Apple Enthusiasts Cry Foul Over iPhone 4S
From the first day it became apparent that Apple would not be unveiling a new iPhone at the 2011 WWDC, the range of emotions for iPhone users desperately awaiting the iPhone 5 was complex, ranging from angst to anticipation.
The emotions in the wake of today’s iPhone 4S announcement, however, have been singular: disappointment.
While newly ordained Apple CEO Tim Cook and company did their best to highlight some of the most revolutionary iPhone features to date, such as the lightning-fast A5 processor, an incredibly advanced camera, Siri voice assistant, all of the bells and whistles of iOS 5 and iCloud, and 64GB to boot, the iPhone 4S didn’t deliver on the features that avid iPhone users seemed to want the most: a larger screen to compete with the likes of the Samsung Galaxy S 2 and other top-tier Androids, and the rumored teardrop-shaped form factor.
Most of all, iPhone users just wanted the thing to be called “iPhone 5.”
In an earlier article today, Charles did a wonderful job of outlining the bold new features of the iPhone 4S. At this point, it remains to be seen if these new features will come to court the iPhone 4S skeptics, however. While many have complained about the lack of new looks or a larger screen, the overall sense of disappointment still remains rather unexpressed; the longer the wait, the higher the expectations.
Apple Fails To Manage Expectations for the iPhone 4S
One of the most well-articulated responses among readers and commenters here on the blog thus far has to do with the relationship between the extra wait for the iPhone 4S and its failure to offer an overhauled design. It would seem that most people anticipating the iPhone 5 equated the extra 4-ish months to mean that something bigger, better, and bolder than the iPhone 4 — and that this improvement would be manifested chiefly in form factor and screen size. Likening the fabled iPhone 5 as some kind of magic seed germinating in the dirt, the sense was that a longer wait would mean a more brilliant bloom.
In fact, the longer-than-usual wait — and I have argued this before on the blog — was more about a business decision on Apple’s part than anything. We’ll never know why it took them longer to release the iPhone 4S, but my sense is that it was either because they wanted to give Verizon an equal share of sales time for the iPhone 4, or else they just wanted to wring out as many iPhone 4 sales as possible. After all, Mr. Cook reminded us today that the iPhone 4 accounts for half of all historical iPhone sales now.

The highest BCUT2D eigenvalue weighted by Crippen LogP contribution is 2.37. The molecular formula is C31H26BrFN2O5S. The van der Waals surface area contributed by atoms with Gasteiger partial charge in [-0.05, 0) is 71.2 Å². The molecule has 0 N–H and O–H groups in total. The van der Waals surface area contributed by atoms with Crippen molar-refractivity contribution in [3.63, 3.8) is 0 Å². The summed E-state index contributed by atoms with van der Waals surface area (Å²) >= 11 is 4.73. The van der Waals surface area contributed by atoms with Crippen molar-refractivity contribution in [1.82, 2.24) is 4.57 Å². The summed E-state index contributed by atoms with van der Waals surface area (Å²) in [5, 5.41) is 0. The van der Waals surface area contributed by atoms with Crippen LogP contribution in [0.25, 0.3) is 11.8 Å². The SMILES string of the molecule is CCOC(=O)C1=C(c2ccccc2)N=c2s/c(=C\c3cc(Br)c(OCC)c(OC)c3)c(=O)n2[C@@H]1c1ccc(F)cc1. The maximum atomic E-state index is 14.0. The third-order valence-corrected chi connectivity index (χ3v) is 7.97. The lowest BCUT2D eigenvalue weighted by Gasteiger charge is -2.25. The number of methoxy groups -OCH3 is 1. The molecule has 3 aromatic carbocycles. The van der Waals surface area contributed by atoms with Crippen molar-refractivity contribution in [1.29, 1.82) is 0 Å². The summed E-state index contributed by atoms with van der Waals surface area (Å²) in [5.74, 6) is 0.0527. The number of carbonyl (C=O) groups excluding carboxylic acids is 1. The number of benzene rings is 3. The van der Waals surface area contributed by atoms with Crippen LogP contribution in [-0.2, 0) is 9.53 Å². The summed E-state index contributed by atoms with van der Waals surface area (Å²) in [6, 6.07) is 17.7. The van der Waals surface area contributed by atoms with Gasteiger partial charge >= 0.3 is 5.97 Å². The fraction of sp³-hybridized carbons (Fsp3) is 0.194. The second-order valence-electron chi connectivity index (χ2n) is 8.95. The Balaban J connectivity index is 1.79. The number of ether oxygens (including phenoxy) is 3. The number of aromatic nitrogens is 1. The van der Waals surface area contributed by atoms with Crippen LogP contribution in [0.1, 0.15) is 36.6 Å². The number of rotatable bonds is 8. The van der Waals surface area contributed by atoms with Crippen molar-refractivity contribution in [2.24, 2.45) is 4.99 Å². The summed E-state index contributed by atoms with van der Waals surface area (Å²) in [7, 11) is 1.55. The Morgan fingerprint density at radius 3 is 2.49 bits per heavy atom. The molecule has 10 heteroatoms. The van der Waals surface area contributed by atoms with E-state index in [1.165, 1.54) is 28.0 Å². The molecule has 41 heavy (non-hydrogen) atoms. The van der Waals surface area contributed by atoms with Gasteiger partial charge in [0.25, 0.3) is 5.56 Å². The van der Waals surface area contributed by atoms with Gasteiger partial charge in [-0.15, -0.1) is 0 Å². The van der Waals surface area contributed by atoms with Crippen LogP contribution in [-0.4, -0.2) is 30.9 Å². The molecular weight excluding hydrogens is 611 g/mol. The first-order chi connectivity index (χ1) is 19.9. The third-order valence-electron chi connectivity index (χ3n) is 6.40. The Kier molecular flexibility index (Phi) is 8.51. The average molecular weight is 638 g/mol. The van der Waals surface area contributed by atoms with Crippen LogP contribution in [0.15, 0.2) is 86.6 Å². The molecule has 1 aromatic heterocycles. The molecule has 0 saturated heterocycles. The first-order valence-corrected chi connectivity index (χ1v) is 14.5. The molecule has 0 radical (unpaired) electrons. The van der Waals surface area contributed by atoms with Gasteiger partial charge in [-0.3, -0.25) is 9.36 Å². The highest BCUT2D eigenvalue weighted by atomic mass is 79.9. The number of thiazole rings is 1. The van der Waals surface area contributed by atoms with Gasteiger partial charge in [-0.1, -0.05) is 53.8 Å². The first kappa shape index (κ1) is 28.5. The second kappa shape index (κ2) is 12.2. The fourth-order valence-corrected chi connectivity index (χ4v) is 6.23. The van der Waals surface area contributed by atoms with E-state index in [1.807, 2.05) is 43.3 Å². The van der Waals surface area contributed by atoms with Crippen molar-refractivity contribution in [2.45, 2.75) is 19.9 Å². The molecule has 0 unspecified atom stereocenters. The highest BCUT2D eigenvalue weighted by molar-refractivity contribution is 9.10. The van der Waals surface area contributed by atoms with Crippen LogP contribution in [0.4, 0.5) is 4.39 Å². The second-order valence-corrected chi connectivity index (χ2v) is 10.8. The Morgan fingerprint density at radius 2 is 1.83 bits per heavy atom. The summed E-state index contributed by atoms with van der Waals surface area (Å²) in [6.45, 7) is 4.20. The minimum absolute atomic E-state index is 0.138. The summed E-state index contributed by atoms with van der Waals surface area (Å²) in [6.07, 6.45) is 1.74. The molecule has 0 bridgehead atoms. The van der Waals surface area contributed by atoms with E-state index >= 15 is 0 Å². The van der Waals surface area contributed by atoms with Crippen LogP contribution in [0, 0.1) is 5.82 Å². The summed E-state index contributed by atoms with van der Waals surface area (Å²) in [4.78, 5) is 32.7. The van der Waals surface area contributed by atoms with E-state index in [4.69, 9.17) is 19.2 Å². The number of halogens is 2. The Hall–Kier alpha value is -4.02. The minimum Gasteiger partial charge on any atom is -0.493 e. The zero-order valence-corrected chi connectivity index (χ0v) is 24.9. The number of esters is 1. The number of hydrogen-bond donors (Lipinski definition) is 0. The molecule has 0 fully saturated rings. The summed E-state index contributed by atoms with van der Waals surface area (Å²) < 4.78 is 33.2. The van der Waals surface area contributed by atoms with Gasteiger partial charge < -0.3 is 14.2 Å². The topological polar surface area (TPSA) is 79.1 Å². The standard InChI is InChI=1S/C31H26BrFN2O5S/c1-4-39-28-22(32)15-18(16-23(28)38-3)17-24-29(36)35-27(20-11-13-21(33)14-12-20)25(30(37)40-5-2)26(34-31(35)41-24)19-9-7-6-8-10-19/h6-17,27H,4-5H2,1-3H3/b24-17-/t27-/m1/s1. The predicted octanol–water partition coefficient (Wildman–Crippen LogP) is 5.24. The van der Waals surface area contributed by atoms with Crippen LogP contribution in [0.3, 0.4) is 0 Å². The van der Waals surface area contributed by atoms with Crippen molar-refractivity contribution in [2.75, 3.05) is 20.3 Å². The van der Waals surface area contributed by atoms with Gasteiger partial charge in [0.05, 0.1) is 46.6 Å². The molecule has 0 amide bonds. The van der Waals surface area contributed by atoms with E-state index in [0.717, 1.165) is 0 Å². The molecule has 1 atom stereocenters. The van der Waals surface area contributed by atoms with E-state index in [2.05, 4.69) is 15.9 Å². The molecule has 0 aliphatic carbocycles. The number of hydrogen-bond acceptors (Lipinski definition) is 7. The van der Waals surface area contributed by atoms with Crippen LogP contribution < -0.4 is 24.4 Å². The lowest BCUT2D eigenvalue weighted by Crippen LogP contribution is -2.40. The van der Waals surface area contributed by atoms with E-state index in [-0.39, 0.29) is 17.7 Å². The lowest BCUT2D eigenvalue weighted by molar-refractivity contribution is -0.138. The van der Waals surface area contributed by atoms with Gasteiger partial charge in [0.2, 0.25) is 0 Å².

The bottom line is this: the iPhone 4S is impressive — it’s way more impressive than it appears to be right now. The problem isn’t the phone — it’s Apple’s mishandling of expectations.
You don’t have to be reminded how the iPhone 5 rumor mill has churned out some of the most fantastic rumors over the past year or so. Now, we can see that the belief that the iPhone 5 would have a 4″+ screen and teardrop design were never a reality; they were just opportunists trying to make a buck off of your desperation. If you’re angry at Apple, a lot of that anger is misdirected: you should mostly be angry at the fake iPhone 5 cases, the fake sightings of iPhone 5 components with larger screens and capacitive home buttons, the bogus videos, the from-the-hip comments from the Verizon CEO, and the seemingly reliable claims that we would have two iPhones — a preposterous idea from the start.
But save some anger for Apple; they mis-handled all of these expectations.
Granted, if Cupertino knew that the next iPhone would either meet or exceed the expectations of the iPhone 5 rumor mill, then making us wait and suffer with no word from them would have been a winning strategy. But they knew that it was going to be an iPhone 4S. They knew it would have the same body as the iPhone 4. They knew the screen would be the same size. And yet, they let the rumor mill churn, setting expectations that the iPhone 4S could never live up to.
I actually wrote an article about this back in June. Weird.
Simply put: Apple should have given us a heads up about the iPhone 4S at WWDC. They didn’t need to spill all of the beans on what to expect from the iPhone 4S. But if they had told everyone that it would utilize the iPhone 4′s form factor, at least they could have lowered expectations.
The legacy of the iPhone 4S cannot be hashed out today. It will be decided over the weeks and months that lay ahead. As readers and followers of the iPhone, however, we’ve learned to take most of the iPhone rumors with a salt shaker’s worth of salt.
And hopefully Apple has learned some lessons about how to manage their own magic as well.